When you first try your hand at landscape photography, you may be disappointed when the prints don't look as professional as other photographers. You may wonder what is going wrong. The scenery looked good to the naked eye but why didn't the photograph look the same?
Obviously, it helps to have a breathtaking view to start with but you have to learn to really see it as you look through the viewfinder. Always see with a photographer's eye and imagination. You may not be able to move the scenery, but you can learn how to pick good scenery.
1. Look at the composition of the shot. Remember the rule of thirds? Be aware of where your horizon line falls, and look at how all the elements in the frame work together to create the image. Placing the horizon in the middle of the shot will not usually produce the results you want. However, depending on the mood you want to create or capture, you may want to exaggerate one element.
2. Great landscape photography also depends on perspective. When you are looking at the scene around you, you can see the grass at your feet, the lake and trees in the middle distance, the mountain behind that and the vast sky above you. The photo will usually only be able to show a small portion of what you see so choose to show elements that will convey, for example, the sense of vastness and great distance by including the grass in the foreground and the mountain in the distance.
3. Lighting is another important element. A bright sunny day may not produce the most dramatic landscape photography opportunities. Perhaps you will be lucky enough to capture an image of a sky of black clouds, rolling hills in dark green with a startling swath of sunlight cutting across them.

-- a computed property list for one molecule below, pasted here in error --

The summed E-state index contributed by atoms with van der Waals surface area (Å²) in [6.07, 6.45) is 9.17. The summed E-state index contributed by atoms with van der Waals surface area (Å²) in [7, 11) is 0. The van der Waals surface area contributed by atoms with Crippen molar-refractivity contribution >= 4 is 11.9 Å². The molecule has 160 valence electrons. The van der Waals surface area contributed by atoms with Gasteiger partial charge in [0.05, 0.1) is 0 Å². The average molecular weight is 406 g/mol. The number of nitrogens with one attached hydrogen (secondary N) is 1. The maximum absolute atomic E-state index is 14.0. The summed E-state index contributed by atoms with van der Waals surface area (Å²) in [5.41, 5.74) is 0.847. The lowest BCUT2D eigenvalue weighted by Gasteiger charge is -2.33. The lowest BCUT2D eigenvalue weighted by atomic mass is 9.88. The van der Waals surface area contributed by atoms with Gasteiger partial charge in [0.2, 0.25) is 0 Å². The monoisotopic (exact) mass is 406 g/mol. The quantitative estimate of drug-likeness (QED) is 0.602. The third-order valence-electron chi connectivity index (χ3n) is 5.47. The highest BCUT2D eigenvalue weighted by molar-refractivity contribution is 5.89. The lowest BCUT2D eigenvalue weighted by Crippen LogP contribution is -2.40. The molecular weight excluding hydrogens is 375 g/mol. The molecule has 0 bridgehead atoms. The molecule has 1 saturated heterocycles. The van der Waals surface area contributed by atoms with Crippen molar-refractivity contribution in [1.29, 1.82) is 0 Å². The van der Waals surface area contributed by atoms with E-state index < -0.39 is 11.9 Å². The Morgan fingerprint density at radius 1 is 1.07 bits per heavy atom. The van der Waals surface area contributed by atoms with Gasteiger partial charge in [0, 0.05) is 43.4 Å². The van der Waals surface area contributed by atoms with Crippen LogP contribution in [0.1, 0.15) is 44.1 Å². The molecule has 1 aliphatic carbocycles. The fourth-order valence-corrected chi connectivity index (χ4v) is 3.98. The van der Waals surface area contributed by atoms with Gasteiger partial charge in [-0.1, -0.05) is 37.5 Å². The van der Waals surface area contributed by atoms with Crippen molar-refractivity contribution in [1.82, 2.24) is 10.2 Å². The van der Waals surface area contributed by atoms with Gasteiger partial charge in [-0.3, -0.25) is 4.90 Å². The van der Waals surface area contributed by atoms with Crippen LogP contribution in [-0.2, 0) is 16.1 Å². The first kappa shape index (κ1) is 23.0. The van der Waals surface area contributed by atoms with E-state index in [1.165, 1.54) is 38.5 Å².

4. Decide what you want the eye drawn to - the focal point of the photograph. Don't have the focal point dead center. Move the camera so it appears left or right of center and up or down from horizontal center. This will create a much more interesting photo.
5. Be aware of the colors and tones within the frame. You don't want a brightly colored shrub to take the attention away from the spectacular rock formation you are trying to capture. If possible, move so that the shrub is no longer in view. If color is distracting and the contrast is there, try taking the shot in black and white or sepia. Sometimes a lack of color will allow you to really focus attention where you want it.
So, take these five tips and go out to try new things. Take pictures in the rain, at dawn or dusk, move the horizon way up or down and see what you get. The more you experiment the more fun and success you will have with landscape photography.
B.L. Hill has been taking photos using various types of cameras for over 40 years. For more photography tips visit the Photography Research website.
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